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Gouvy : Requiem, Stabat Mater, Chamber Music, etc (3CDs)

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Name:Gouvy : Requiem, Stabat Mater, Chamber Music, etc (3CDs)

Total Size: 879.82 MB

Magnet: Magnet Link

Seeds: 2

Leechers: 5

Stream: Watch Online @ Movie4u

Last Updated: 2010-09-26 08:01:53 (Update Now)

Torrent added: 2009-08-23 06:23:32



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Torrent_downloaded_from_Demonoid.com.txt (Size: 879.82 MB) (Files: 18)

 Torrent_downloaded_from_Demonoid.com.txt

0.05 KB

 Front_image.jpg

121.75 KB

 booklet.pdf

36.66 MB

 CD3_La musique de chambre_Les melodies

  Gouvy_CD3.log

2.19 KB

  Gouvy_CD3.cue

2.18 KB

  Gouvy_CD3.ape

304.80 MB

  Front_3.jpg

213.10 KB

  Back_3.jpg

329.72 KB

 CD2_Stabat Mater_Cantate Egill

  Gouvy_CD2.log

3.39 KB

  Gouvy_CD2.cue

3.11 KB

  Gouvy_CD2.ape

252.84 MB

  Front_2.jpg

267.29 KB

  Back_2.jpg

471.76 KB

 CD1_Requiem_Cantate Le Printemps

  Gouvy_CD1.log

2.43 KB

  Gouvy_CD1.cue

1.39 KB

  Gouvy_CD1.ape

283.60 MB

  Front_1.jpg

189.65 KB

  Back_1.jpg

358.23 KB
 

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Torrent description

Louis Th?odore Gouvy
100th Anniversary Set : K617

CD1
Requiem, Op. 70
Le Printemps (Fr?hlings Erwachen), Op. 73

Sheri Greenawald (Soprano), Elsa Maurus (Mezzo Soprano),
G?rard Garino (Tenor), Manfred Hemm (Bass),
Schola de Vienne Chorus, Hombourg-Haut Men's Chorus,
Lorraine Philharmonic Orchestra,
Jacques Houtmann
recording : 1994

CD2
Stabat mater Op. 65
Egille Op?86

Inva Mula (Soprano), Sophie Pondjiclis (Mezzo Soprano),
Huw Rhys-Evans (Tenor), Thierry F?lix (Baritone),
Hombourg-Haut Men's Chorus, Saarlouis Evangelical Choir,
Lorraine Philharmonic Orchestra,
Oliver Holt
recording : 1997

CD3
Quintet for Piano and Strings, Op. 24
String Quartet, Op. 68
Denis Clavier Quartet, Dimitris Saroglou (Piano)

6 Songs
Cyrille Gerstenhaber (Soprano), Helene Lucas (Piano)
recording : 1995


Louis Th?odore Gouvy (1819 – 1898)
Gouvy was born into a French speaking family in the Alsatian village of Goffontaine, in the Sarre, a region on the France-Prussia border. Because this region fell under Prussian control shortly before his birth, Th?odore Gouvy could not attain French citizenship until the age of 32. As a child, he showed no significant talent for music and after a normal preparatory education was sent to Paris in 1836 to study law. While there, he also continued piano lessons and became friendly with Adolphe Adam. This led to further music studies in Paris and Berlin. Unable to pursue music instruction at the Conservatoire de Paris, he took up private courses.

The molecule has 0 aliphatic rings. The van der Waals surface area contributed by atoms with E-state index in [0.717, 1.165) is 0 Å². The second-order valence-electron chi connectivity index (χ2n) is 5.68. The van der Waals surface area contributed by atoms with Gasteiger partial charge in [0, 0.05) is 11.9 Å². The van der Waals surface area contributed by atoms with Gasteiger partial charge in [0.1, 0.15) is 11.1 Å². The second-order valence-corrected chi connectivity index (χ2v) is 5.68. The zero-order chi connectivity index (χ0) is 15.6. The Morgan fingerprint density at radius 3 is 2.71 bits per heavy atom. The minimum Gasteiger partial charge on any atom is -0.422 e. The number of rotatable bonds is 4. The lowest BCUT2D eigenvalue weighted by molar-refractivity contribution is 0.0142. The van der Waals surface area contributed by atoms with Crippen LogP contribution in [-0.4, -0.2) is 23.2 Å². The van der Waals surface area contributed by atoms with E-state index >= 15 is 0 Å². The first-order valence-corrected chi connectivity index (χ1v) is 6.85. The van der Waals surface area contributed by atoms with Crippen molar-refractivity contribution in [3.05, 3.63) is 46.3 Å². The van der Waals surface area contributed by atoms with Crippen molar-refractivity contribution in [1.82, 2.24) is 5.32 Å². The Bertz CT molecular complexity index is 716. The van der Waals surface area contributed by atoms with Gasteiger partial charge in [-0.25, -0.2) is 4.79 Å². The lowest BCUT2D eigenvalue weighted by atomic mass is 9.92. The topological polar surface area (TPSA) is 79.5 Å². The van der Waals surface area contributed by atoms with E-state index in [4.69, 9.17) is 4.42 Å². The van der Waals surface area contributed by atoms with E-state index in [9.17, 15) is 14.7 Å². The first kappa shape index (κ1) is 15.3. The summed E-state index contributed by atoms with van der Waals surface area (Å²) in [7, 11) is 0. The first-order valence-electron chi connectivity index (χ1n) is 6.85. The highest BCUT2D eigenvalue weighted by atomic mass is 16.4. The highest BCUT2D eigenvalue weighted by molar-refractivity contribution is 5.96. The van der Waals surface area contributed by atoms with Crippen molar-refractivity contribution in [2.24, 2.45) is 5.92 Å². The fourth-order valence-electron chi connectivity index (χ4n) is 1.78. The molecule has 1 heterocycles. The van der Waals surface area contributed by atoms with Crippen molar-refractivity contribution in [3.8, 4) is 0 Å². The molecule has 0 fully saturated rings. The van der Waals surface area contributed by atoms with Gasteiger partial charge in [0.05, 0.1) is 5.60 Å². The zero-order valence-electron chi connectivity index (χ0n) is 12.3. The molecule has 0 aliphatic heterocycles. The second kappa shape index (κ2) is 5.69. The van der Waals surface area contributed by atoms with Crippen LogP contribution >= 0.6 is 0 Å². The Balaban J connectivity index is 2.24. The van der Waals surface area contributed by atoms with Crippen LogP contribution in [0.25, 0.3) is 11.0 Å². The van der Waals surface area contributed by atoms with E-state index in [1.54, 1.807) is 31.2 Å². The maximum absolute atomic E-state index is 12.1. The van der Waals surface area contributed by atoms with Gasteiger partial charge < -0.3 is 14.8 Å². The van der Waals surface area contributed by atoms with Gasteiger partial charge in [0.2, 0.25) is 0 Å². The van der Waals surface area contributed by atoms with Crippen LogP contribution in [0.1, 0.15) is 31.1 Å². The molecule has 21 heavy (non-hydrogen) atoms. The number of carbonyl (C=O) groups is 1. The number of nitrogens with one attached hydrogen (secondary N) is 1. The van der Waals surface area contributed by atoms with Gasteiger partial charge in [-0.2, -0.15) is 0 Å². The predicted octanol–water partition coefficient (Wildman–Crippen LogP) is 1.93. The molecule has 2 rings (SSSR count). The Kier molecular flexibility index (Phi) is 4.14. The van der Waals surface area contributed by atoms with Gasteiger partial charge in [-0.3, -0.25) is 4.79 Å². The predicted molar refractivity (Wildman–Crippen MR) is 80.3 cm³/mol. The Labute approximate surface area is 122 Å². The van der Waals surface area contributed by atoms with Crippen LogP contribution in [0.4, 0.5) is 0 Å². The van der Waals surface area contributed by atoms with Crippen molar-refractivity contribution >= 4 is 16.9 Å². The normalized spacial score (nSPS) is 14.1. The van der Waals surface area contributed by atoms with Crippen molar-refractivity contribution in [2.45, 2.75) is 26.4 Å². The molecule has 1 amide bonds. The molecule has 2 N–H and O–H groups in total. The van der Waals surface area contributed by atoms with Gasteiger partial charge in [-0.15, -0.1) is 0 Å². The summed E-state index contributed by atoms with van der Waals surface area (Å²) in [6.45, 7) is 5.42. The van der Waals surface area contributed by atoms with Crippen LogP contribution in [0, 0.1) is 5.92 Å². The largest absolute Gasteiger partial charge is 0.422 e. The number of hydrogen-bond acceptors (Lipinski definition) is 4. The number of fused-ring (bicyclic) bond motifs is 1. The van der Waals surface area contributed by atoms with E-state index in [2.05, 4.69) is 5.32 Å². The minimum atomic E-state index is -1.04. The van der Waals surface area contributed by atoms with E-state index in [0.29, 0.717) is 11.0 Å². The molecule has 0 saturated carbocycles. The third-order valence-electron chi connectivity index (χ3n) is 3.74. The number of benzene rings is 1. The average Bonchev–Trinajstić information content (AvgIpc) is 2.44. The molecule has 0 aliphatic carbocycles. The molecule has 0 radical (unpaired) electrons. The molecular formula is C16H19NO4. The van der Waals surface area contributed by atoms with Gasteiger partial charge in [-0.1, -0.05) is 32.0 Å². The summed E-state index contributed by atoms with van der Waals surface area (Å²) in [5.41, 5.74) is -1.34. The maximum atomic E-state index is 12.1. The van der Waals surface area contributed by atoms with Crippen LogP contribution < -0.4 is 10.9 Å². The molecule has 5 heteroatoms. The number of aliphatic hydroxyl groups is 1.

Gouvy was a man of two cultures, divided between France and Germany, from which he drew his inspiration, his characteristics and his force. While to a certain extent he was known and recognized in his lifetime, he fell into obscurity following his death. Gouvy, drawn toward pure instrumental music as opposed to opera, set himself the unenviable task of becoming a French symphonist. It was unenviable because the French, and especially the Parisians, throughout most of the 19th century were opera-mad and not particularly interested in pure instrumental music. It was this disdain for instrumental music in general which led to Gouvy living the last third of his life almost entirely in Germany where he was much appreciated.

During his lifetime, his compositions, and especially his chamber music, were held in high regard and often performed in those countries (Germany, Austria, England, Scandinavia, and Russia) where chamber music mattered. But in France, he never achieved real acclaim. Gouvy was universally acknowledged for being a master of form and for his deft sense of instrumental timbre. Mendelssohn and Schumann were his models and his music developed along the lines one might have expected of those men had they lived longer. Virtually all of his works show that he was a gifted melodist whose music is a joy to hear.

That he and his music were held in high regard but nonetheless failed to achieve great fame is surely in part because he was a man of some means who was not forced to earn his living from music. There has always been a bias against those who had the freedom to live for their art but did not need to live by it. Musicians of the first rank such as Johannes Brahms, Carl Reinecke, and Joseph Joachim, who were familiar with Gouvy's music, held it in high regard.
: Extract from Wikipedia

Louis Th?odore Gouvy - List of Compositions (Partly Japanese notation) :
http://bach21.fiw-web.net/Besso/2008/Gouvy_Works.html

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